5. 5. How does uncertainty manifest itself? Unexpected technical issues “ Higher failure rate than expected…” “ Didn’t realize the customer would…” “ Need to run some more tests…” Unexpected logistical issues “ We’ll need to repeat…” “ Not recruiting patients fast enough…” “ Supplier failed to…” Overload “ Not enough resources…” “ Going as fast as we can…” “ Too much to do…” Observations Recognize that uncertainty exists and design projects around it
  6. 6. A Mental Model for Development: Development as a Problem-Solving Engine Problems Problem-Solving Solutions “ Geez, that is a real issue…” “ I wish I could…” “ Isn’t there a better way to…” “ If we could only figure out how to…” “ Now, better coverage for gram-negative…” “ Announcing: Fewer side effects” “ At last, sequencing at your fingertips” Development At the Product level
  7. 7. Development as a Problem-Solving Engine Problems Problem-Solving Solutions “ We’ll need to develop specs…” “ We’ll need to validate limits…” “ We’ll need to check feasibility…” “ We’ll need to submit PMA…” “ Spec issued” “ Process Validated” “ Option is feasible” “ PMA Submitted” Development At the Project level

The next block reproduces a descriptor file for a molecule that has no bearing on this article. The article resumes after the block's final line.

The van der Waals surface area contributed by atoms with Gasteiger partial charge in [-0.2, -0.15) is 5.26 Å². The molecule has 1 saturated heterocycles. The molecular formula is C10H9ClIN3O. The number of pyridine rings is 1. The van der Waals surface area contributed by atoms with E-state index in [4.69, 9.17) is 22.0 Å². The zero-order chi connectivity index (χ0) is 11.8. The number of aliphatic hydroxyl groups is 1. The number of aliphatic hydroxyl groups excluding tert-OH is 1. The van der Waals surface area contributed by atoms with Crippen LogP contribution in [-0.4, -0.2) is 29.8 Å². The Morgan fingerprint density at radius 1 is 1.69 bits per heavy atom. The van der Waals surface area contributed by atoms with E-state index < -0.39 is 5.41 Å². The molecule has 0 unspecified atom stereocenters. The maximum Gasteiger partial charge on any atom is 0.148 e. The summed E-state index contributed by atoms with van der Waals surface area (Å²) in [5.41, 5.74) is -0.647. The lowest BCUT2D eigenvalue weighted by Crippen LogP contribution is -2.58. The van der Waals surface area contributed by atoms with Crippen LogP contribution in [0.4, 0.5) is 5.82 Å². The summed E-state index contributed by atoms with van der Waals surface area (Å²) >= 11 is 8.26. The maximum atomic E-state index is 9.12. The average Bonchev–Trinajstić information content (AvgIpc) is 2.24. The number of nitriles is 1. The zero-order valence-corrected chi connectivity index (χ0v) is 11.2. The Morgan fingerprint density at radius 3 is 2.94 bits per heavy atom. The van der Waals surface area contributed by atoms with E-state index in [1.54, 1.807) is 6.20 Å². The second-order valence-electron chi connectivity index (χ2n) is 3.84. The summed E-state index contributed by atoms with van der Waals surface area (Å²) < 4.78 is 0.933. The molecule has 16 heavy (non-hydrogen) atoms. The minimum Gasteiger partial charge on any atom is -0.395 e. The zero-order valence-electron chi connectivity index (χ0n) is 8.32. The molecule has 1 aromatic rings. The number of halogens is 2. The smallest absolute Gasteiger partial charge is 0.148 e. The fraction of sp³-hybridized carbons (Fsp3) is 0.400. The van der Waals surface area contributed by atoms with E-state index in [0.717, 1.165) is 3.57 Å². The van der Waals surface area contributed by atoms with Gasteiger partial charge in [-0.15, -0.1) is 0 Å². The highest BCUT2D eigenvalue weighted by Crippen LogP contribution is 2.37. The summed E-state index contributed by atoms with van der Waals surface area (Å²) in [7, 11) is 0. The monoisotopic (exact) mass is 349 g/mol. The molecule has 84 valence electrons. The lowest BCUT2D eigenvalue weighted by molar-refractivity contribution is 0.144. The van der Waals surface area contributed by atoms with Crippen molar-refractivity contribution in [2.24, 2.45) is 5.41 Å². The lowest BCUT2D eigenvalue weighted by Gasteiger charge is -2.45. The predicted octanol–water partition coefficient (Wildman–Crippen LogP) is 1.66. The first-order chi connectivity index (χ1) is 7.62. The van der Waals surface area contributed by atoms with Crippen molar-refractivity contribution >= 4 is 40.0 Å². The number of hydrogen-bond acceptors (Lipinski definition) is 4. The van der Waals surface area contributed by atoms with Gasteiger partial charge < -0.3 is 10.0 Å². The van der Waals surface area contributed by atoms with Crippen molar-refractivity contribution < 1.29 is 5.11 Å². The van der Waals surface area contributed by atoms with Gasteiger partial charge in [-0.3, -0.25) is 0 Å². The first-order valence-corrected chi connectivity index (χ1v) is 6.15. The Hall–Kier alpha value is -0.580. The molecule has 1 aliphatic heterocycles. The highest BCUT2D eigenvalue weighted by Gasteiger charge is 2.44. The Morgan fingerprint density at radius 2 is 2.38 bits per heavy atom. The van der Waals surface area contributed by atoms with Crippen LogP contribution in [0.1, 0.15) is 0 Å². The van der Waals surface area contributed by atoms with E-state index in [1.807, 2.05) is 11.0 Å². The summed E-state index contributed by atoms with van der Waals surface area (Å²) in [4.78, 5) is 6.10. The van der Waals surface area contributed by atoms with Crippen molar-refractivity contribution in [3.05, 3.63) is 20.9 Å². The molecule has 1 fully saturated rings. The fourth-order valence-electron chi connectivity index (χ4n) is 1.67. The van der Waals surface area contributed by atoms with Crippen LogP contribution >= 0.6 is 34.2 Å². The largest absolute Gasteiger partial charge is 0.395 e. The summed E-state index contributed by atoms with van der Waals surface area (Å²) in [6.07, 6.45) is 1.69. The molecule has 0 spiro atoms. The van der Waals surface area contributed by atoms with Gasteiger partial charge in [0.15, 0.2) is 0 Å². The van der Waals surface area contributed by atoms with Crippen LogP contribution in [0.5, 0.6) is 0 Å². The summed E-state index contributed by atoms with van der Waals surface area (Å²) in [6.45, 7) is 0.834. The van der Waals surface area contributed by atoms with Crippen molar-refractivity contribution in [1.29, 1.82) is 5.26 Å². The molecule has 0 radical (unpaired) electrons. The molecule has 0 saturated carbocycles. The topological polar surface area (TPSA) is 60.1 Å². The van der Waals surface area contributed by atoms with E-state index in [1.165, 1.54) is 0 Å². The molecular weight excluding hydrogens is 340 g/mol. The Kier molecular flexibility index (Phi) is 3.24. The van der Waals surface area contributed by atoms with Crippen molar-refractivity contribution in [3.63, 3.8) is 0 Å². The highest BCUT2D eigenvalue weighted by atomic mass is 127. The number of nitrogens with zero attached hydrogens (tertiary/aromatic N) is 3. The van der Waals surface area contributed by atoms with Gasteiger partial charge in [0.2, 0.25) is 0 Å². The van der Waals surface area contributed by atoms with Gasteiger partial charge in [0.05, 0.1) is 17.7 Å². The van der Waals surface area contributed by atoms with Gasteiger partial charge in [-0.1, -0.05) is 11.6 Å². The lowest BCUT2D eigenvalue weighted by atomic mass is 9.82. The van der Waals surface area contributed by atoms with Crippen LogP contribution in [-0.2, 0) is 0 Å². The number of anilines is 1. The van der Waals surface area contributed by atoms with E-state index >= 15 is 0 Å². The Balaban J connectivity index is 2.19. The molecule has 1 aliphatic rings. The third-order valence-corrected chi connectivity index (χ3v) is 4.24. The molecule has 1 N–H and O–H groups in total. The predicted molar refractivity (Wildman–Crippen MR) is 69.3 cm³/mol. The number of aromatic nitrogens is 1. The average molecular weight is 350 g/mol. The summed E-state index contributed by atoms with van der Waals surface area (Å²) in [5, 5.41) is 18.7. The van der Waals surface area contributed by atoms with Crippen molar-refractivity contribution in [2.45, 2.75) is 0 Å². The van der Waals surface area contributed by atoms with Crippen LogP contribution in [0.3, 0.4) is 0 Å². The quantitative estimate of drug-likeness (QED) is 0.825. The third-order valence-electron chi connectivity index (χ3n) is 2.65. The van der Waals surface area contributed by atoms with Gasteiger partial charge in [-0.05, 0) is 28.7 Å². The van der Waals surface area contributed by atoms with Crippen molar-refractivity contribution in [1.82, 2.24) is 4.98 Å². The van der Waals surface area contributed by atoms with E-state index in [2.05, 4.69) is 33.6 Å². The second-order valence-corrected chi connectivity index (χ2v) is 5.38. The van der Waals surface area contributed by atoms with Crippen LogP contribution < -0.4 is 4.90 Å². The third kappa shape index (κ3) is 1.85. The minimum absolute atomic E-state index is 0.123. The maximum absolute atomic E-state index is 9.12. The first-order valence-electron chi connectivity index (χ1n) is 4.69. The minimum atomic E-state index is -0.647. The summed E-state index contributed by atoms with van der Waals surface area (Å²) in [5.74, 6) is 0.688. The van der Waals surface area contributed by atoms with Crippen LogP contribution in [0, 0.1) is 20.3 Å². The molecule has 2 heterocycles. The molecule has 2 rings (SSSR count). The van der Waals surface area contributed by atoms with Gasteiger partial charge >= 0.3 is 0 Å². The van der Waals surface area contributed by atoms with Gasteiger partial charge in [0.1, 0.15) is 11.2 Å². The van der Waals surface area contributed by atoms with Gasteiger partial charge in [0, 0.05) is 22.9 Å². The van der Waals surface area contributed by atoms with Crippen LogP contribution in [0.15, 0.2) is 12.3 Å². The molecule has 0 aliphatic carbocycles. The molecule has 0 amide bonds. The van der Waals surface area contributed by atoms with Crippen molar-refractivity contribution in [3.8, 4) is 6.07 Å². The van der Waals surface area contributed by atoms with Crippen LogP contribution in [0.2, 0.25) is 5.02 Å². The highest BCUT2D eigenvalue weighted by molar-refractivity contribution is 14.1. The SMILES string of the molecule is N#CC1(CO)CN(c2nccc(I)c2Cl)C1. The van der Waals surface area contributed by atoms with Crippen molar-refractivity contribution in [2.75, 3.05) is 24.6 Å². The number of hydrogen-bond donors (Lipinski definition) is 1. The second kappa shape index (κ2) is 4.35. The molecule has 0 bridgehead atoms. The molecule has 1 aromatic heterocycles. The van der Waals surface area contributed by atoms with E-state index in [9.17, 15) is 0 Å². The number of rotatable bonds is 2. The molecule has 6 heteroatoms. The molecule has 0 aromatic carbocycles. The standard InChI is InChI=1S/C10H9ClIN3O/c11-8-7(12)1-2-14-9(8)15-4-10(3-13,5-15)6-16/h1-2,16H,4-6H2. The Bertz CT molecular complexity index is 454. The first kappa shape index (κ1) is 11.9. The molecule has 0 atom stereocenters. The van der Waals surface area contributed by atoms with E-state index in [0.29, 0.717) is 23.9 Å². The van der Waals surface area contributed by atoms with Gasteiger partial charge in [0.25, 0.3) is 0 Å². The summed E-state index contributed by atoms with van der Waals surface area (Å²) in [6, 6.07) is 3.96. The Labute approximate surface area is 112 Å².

8. 8. Development as a Problem-Solving Engine Problems Problem-Solving Solutions <ul><li>A Few Truisms: </li></ul><ul><li>There is a finite set of problems (things to understand and fix) </li></ul><ul><li>Not all of the problems are foreseen </li></ul><ul><li>Not all of the foreseen problems are well-defined </li></ul><ul><li>All problems can be solved -- but they require “area under the curve” (time & money) – AND deferring reduces the available “AUTC” </li></ul><ul><li>Every problem needs a plan to solve it (or avoid it), though not every problem needs to be solved </li></ul><ul><li>If the biggest enemy is uncertainty & unknowns, then effort spent discovering unknowns is high value </li></ul>
  9. 9. It may be obvious, but… Problems Problem-Solving Solutions A program domain contains N issues/problems, and y don’t need solutions. If N-y is defined then a large portion of uncertainty is limited.